Diseases & Conditions


A B C D E F G H I J K L M N O P Q R S T U V W X Y Z

Apnea, Sleep


Synonyms of Apnea, Sleep
  • Pediatric Obstructive Sleep Apnea

Disorder Subdivisions

  • Central Sleep Apnea
  • Mixed Sleep Apnea
  • Obstructive Sleep Apnea (Upper Airway Apnea)
  • Pickwickian Syndrome


General Discussion
Sleep apnea is a sleep disorder characterized by temporary, recurrent interruptions of breathing (respiration) during sleep. Symptoms of this disorder include periodic wakefulness during the night, excessive sleepiness during the day, and loud snoring during sleep. People with this disorder are frequently overweight. Diagnosis and treatment of sleep apnea can avoid serious medical problems that may arise as a consequence of oxygen deprivation in untreated individuals. Sleep apnea occurs in three different forms: obstructive, central, and mixed.

An individual's rate of respiration is regulated by group of nerve cells in the brain that control the rhythm of breathing in response to changing oxygen levels in the blood (respiratory drive). In some apneas, the respiratory drive is abnormal. Obstructive sleep apnea (upper airway apnea), the most common form of sleep apnea, results from the blockage of the respiratory passages during sleep. Affected individuals may struggle to breathe and experience increased respiratory effort. Respiratory drive is unaffected in people with this form of sleep apnea but the blockage prevents them from breathing normally. Obstructive apnea is more likely than central apnea to be associated with snorting and arousal from sleep.

In the rare central sleep apnea, the brain does not send adequate signals to the diaphragm and lungs during sleep, resulting in low respiratory drive. In this form of sleep apnea, breathing stops and does not resume until the oxygen-deprived brain finally sends impulses to the diaphragm and lungs. In infants, central sleep apnea is defined as lasting 20 seconds or more.

Mixed sleep apnea is a combination of improper brain signals and obstruction of the respiratory passages. In some cases, sleep apnea is referred to as Pickwickian Syndrome. In these cases, obstructive apnea is combined with obesity and an abnormally short neck. Infantile sleep apnea affects children less than one year old, and its cause is unknown. (For more information on infantile sleep apnea, see the Related Disorders section of this report.)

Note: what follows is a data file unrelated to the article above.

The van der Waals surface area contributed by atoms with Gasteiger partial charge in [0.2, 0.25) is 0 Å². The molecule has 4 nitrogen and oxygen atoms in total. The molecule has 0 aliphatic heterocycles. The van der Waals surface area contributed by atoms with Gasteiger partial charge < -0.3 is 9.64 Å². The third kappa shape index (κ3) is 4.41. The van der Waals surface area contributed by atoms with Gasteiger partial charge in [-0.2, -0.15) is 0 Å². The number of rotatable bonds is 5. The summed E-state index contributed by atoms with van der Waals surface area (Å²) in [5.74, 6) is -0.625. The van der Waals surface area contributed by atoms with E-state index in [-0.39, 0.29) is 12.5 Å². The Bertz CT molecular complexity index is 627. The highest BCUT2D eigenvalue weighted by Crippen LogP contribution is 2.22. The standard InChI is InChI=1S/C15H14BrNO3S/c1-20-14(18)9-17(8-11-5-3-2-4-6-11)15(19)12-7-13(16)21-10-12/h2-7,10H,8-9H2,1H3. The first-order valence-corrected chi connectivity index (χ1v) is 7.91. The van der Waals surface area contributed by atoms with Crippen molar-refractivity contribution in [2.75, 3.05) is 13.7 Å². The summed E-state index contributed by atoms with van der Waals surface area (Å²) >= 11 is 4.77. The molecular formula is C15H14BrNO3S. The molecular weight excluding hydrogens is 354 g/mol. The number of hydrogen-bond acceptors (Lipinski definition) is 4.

Organizations related to Apnea, Sleep
  • American Sleep Apnea Association
    1424 K Street NW
    Washington DC 20005
    Phone #: 202-293-3650
    800 #: --
    e-mail: asaa@sleepapnea.org
    Home page: http://www.sleepapnea.org
  • American Sleep Disorders Association
    1610 14th Street NW
    Rochester MN 55901
    Phone #: 507-287-6006
    800 #: --
    e-mail: asda@millcomm.com
    Home page: N/A
  • Center for Research in Sleep Disorders
    1275 East Kemper Rd.
    Cincinnati OH 45246
    Phone #: 513-671-3101
    800 #: --
    e-mail: ggaz@tristatesleep.com
    Home page: N/A
  • MUMS (Mothers United for Moral Support, Inc) National Parent-to-Parent Network
    150 Custer Court
    Green Bay WI 54301-1243
    Phone #: 920-336-5333
    800 #: 877-336-5333
    e-mail: mums@netnet.net
    Home page: http://www.netnet.net/mums/
  • Narcolepsy Network, Inc.
    110 Ripple Lane
    North Kingstown RI 02852
    Phone #: 401-667-2523
    800 #: 888-292-6522
    e-mail: narnet@narcolepsynetwork.org
    Home page: http://www.narcolepsynetwork.org
  • National Institute of Neurological Disorders and Stroke (NINDS)
    31 Center Drive
    Bethesda MD 20892-2540
    Phone #: 301-496-5751
    800 #: 800-352-9424
    e-mail: braininfo@ninds.nih.gov
    Home page: http://www.ninds.nih.gov/
  • National Sleep Foundation
    1522 K Street
    Washington D.C. 20005
    Phone #: 202-347-3471
    800 #: --
    e-mail: nsf@sleepfoundation.org
    Home page: http://www.sleepfoundation.org



For a Complete Report

This is an abstract of a report from the National Organization for Rare Disorders, Inc. ? (NORD). A copy of the complete report can be obtained for a small fee by visiting the NORD website. The complete report contains additional information including symptoms, causes, affected population, related disorders, standard and investigational treatments (if available), and references from medical literature. For a full-text version of this topic, see http://www.rarediseases.org/search/rdblist.html